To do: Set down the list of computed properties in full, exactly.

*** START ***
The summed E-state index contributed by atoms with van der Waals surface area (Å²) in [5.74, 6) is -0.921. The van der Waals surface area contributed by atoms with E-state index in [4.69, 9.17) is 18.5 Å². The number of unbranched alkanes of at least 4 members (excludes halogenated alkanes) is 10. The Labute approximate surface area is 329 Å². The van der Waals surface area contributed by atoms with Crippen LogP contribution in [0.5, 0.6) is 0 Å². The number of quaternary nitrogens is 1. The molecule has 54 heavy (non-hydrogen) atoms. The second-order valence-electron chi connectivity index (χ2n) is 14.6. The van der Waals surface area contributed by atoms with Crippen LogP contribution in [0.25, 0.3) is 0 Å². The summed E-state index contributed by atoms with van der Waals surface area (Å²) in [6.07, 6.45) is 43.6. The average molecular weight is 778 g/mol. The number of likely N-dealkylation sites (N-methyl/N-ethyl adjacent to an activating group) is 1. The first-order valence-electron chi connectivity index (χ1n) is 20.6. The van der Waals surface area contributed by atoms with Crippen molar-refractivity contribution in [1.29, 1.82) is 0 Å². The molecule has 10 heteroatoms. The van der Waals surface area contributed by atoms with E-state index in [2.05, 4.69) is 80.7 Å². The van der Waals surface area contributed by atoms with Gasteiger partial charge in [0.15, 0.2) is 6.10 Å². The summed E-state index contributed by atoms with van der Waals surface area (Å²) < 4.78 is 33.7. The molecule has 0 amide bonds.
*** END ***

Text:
The summed E-state index contributed by atoms with van der Waals surface area (Å²) in [5.74, 6) is -0.921. The van der Waals surface area contributed by atoms with E-state index in [4.69, 9.17) is 18.5 Å². The number of unbranched alkanes of at least 4 members (excludes halogenated alkanes) is 10. The Labute approximate surface area is 329 Å². The van der Waals surface area contributed by atoms with Crippen LogP contribution in [0.5, 0.6) is 0 Å². The number of quaternary nitrogens is 1. The molecule has 54 heavy (non-hydrogen) atoms. The second-order valence-electron chi connectivity index (χ2n) is 14.6. The van der Waals surface area contributed by atoms with Crippen LogP contribution in [0.25, 0.3) is 0 Å². The summed E-state index contributed by atoms with van der Waals surface area (Å²) in [6.07, 6.45) is 43.6. The average molecular weight is 778 g/mol. The number of likely N-dealkylation sites (N-methyl/N-ethyl adjacent to an activating group) is 1. The first-order valence-electron chi connectivity index (χ1n) is 20.6. The van der Waals surface area contributed by atoms with Crippen molar-refractivity contribution in [1.29, 1.82) is 0 Å². The molecule has 10 heteroatoms. The van der Waals surface area contributed by atoms with E-state index in [2.05, 4.69) is 80.7 Å². The van der Waals surface area contributed by atoms with Gasteiger partial charge in [0.15, 0.2) is 6.10 Å². The summed E-state index contributed by atoms with van der Waals surface area (Å²) < 4.78 is 33.7. The molecule has 0 amide bonds.